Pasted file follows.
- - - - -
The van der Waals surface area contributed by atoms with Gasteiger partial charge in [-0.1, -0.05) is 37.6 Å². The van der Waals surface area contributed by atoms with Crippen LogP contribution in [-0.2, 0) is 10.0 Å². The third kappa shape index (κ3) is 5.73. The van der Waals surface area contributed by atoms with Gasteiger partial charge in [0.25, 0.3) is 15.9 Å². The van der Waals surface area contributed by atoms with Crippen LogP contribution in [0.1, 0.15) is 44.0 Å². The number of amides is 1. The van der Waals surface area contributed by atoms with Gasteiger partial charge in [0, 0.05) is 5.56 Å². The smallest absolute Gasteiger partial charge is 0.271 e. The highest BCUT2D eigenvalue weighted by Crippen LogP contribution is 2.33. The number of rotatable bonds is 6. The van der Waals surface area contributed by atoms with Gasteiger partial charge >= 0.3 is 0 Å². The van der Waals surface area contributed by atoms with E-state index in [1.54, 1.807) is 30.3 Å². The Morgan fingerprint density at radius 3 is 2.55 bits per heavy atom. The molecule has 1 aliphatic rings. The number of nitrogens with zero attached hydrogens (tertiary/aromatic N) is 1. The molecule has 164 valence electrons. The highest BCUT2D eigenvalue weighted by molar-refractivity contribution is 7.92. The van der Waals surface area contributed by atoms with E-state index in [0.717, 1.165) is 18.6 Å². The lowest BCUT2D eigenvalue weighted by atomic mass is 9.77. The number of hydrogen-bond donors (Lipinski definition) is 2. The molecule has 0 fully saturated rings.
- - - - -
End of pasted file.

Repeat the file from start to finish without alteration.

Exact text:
The van der Waals surface area contributed by atoms with Gasteiger partial charge in [-0.1, -0.05) is 37.6 Å². The van der Waals surface area contributed by atoms with Crippen LogP contribution in [-0.2, 0) is 10.0 Å². The third kappa shape index (κ3) is 5.73. The van der Waals surface area contributed by atoms with Gasteiger partial charge in [0.25, 0.3) is 15.9 Å². The van der Waals surface area contributed by atoms with Crippen LogP contribution in [0.1, 0.15) is 44.0 Å². The number of amides is 1. The van der Waals surface area contributed by atoms with Gasteiger partial charge in [0, 0.05) is 5.56 Å². The smallest absolute Gasteiger partial charge is 0.271 e. The highest BCUT2D eigenvalue weighted by Crippen LogP contribution is 2.33. The number of rotatable bonds is 6. The van der Waals surface area contributed by atoms with Gasteiger partial charge >= 0.3 is 0 Å². The van der Waals surface area contributed by atoms with E-state index in [1.54, 1.807) is 30.3 Å². The Morgan fingerprint density at radius 3 is 2.55 bits per heavy atom. The molecule has 1 aliphatic rings. The number of nitrogens with zero attached hydrogens (tertiary/aromatic N) is 1. The molecule has 164 valence electrons. The highest BCUT2D eigenvalue weighted by molar-refractivity contribution is 7.92. The van der Waals surface area contributed by atoms with E-state index in [0.717, 1.165) is 18.6 Å². The lowest BCUT2D eigenvalue weighted by atomic mass is 9.77. The number of hydrogen-bond donors (Lipinski definition) is 2. The molecule has 0 fully saturated rings.